We performed all our tests on a testbed built with the following components:
- Mainboard: ASRock Z77 Extreme11 (LGA 1155, Intel Z77 Express, BIOS version P1.30);
- Intel Core i5-3570K CPU (3.6-3.8 GHz, 4 cores, Ivy Bridge rev.E1, 22nm, 77 W, 1.05 V, LGA 1155);
- 2 x 4 GB DDR3 SDRAM Corsair Vengeance CMZ16GX3M4X1866C9R (1866 MHz, 9-10-9-27 timings, 1.5 V voltage);
- Gigabyte GV-T797OC-3GD (AMD Radeon HD 7970, Tahiti, 28 nm, 1000/5500 MHz, 384-bit GDDR5 3072 MB);
- Crucial m4 SSD (CT256M4SSD2, 256 GB, SATA 6 Gbps);
- Noctua NH-D14 CPU cooler;
- ARCTIC MX-2 thermal interface;
- Enhance EPS-1280GA PSU;
- Open testbed built using Antec Skeleton system case.
We used Microsoft Windows 8 Enterprise 64 bit (Microsoft Windows, Version 6.2, Build 9200) operating system, Intel Chipset Software Installation Utility version 220.127.116.116, AMD Catalyst graphics card driver version 13.1.
You may notice that we’ve returned to using a Crucial m4 SSD in our testbed. It is in fact the same SSD as we had used until it ceased to be identified. The Crucial website offers rather odd recommendations on how to revive such dead SSDs. You need to connect power, wait for 20 minutes, turn it off for 30 seconds, and repeat the same a couple of times. The SSD may wake up then, and you must update its firmware immediately. It seems that the manufacturer doesn’t know the exact reason for that behavior of its SSDs, but the recommendations do help some users. So, we decided to try them, too, but we didn’t even have to. After lying idle for a few weeks, the SSD awoke as soon as we connected it, just as suddenly as it had gone dead despite having the latest firmware version (040H).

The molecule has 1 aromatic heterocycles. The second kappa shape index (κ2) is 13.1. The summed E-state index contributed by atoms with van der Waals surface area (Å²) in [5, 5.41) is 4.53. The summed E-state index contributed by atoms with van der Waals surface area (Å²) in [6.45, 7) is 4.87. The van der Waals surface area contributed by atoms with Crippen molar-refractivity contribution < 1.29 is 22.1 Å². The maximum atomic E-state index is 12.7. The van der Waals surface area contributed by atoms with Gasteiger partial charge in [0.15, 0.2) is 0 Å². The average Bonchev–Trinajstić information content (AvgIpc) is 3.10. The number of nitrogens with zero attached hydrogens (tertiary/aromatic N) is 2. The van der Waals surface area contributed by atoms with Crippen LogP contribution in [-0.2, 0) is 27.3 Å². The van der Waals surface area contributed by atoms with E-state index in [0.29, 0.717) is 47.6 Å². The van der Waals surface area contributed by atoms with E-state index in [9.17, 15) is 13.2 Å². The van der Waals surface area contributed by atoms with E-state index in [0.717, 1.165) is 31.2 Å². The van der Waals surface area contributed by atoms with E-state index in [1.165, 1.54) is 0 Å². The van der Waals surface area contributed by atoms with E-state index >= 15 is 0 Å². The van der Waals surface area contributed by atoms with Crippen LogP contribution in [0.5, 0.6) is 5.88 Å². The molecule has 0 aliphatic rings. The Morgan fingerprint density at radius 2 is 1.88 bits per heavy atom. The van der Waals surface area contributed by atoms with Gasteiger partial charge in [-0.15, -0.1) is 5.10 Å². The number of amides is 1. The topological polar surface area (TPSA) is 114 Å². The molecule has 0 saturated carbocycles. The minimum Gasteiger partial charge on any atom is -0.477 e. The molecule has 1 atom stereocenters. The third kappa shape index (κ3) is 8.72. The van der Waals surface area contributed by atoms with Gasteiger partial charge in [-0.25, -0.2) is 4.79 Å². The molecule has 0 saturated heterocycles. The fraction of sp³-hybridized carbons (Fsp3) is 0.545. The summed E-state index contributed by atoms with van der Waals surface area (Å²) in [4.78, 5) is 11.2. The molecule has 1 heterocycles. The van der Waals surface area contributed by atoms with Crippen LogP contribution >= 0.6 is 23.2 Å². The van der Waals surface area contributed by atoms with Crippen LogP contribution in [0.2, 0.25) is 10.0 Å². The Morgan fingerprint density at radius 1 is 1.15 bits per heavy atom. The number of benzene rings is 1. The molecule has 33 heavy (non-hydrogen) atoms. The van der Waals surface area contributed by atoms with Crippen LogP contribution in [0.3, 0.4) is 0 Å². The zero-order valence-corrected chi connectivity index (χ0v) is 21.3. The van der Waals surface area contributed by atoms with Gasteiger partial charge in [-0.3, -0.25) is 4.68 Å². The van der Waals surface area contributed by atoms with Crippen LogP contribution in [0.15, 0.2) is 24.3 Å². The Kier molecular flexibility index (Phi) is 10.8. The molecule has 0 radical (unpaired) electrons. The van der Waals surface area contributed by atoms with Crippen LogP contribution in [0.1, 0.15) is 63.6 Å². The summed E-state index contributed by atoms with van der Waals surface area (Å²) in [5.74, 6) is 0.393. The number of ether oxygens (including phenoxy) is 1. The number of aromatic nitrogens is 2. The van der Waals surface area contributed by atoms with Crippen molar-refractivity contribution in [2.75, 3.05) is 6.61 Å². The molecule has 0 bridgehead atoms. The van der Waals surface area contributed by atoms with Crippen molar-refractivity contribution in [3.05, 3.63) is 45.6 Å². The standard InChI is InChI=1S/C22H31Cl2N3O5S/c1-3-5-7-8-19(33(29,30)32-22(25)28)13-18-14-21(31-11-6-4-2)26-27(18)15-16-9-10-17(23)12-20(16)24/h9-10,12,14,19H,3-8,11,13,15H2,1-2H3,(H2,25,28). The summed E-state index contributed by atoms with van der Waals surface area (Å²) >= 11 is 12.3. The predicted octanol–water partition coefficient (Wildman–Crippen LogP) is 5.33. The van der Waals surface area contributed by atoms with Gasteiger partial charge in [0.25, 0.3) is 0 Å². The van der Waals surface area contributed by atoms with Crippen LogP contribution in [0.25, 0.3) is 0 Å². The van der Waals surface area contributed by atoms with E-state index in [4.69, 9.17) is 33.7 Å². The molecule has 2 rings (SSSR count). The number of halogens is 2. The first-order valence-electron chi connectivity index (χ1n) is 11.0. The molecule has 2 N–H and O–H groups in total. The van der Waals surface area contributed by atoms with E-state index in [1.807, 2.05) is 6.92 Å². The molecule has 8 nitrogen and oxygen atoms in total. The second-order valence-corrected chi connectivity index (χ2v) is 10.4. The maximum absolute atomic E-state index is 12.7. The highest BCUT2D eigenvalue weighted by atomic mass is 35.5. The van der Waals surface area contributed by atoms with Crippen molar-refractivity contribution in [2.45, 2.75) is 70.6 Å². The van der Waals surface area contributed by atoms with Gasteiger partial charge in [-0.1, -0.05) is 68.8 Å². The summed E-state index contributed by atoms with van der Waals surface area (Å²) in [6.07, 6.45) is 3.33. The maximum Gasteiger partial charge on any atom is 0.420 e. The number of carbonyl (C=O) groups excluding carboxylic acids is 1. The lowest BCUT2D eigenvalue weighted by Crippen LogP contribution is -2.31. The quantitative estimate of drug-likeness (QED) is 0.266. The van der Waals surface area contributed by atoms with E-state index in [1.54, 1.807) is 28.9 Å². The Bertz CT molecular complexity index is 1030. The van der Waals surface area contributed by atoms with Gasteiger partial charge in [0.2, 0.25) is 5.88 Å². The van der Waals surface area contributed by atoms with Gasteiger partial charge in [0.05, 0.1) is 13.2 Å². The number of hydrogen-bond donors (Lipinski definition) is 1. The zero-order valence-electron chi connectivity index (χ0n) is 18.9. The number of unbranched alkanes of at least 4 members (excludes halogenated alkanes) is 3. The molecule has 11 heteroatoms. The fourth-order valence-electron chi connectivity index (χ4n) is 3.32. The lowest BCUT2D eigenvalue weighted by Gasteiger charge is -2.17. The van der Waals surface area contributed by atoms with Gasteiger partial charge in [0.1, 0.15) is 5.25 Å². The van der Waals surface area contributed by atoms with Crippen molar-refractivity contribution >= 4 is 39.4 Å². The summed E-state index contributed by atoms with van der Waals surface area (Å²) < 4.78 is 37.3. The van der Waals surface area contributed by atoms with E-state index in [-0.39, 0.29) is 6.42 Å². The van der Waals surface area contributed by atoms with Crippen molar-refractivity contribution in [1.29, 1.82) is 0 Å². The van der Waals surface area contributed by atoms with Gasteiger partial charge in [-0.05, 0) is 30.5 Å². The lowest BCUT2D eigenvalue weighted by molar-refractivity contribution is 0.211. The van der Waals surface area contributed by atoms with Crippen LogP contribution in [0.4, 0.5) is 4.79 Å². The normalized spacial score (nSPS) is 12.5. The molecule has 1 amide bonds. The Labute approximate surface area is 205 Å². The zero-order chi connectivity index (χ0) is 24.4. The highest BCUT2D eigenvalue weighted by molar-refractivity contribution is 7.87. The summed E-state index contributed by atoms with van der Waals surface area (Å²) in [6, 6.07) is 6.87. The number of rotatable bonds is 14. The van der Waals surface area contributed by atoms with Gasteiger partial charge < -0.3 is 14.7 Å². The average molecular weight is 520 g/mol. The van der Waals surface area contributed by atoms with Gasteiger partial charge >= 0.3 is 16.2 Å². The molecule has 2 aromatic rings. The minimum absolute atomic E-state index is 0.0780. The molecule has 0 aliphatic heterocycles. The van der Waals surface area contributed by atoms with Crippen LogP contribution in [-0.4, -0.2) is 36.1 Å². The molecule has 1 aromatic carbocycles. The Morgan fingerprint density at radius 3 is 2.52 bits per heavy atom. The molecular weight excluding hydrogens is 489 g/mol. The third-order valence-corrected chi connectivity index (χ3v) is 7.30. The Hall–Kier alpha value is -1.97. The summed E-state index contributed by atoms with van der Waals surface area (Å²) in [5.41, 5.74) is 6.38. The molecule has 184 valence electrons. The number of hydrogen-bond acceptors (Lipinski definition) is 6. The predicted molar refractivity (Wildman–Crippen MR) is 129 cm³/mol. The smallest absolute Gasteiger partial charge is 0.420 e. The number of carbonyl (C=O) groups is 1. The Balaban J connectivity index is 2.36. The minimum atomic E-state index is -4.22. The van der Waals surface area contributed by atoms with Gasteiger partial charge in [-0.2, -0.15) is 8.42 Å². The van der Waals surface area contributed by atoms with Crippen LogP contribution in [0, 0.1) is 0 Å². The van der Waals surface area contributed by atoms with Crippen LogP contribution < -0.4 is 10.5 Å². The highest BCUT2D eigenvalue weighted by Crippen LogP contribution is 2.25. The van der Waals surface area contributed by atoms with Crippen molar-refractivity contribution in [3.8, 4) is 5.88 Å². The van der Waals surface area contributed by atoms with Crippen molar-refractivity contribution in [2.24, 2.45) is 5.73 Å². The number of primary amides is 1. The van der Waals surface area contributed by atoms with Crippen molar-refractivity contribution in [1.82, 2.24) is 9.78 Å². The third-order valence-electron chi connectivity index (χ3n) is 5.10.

We had to replace the Crucial m4 (256 GB, SATA 6 Gbit/s) with a Kingston SSD Now V+ Series (128 GB, SATA 3 Gbit/s) for our review of the ASRock FM2A85X Extreme6 mainboard, noting that this change only provoked a performance hit in Adobe Photoshop CS6. It doesn’t mean that the two SSDs are identical in performance, though. For example, we do not install the OS and benchmarks every time we test a new mainboard. We just deploy a system disk image with a set-up OS and applications, so we only have to add drivers peculiar to the specific mainboard. And deploying the image to the Kingston SSD takes 25-27 minutes whereas the same process takes only 5-7 minutes with the Crucial.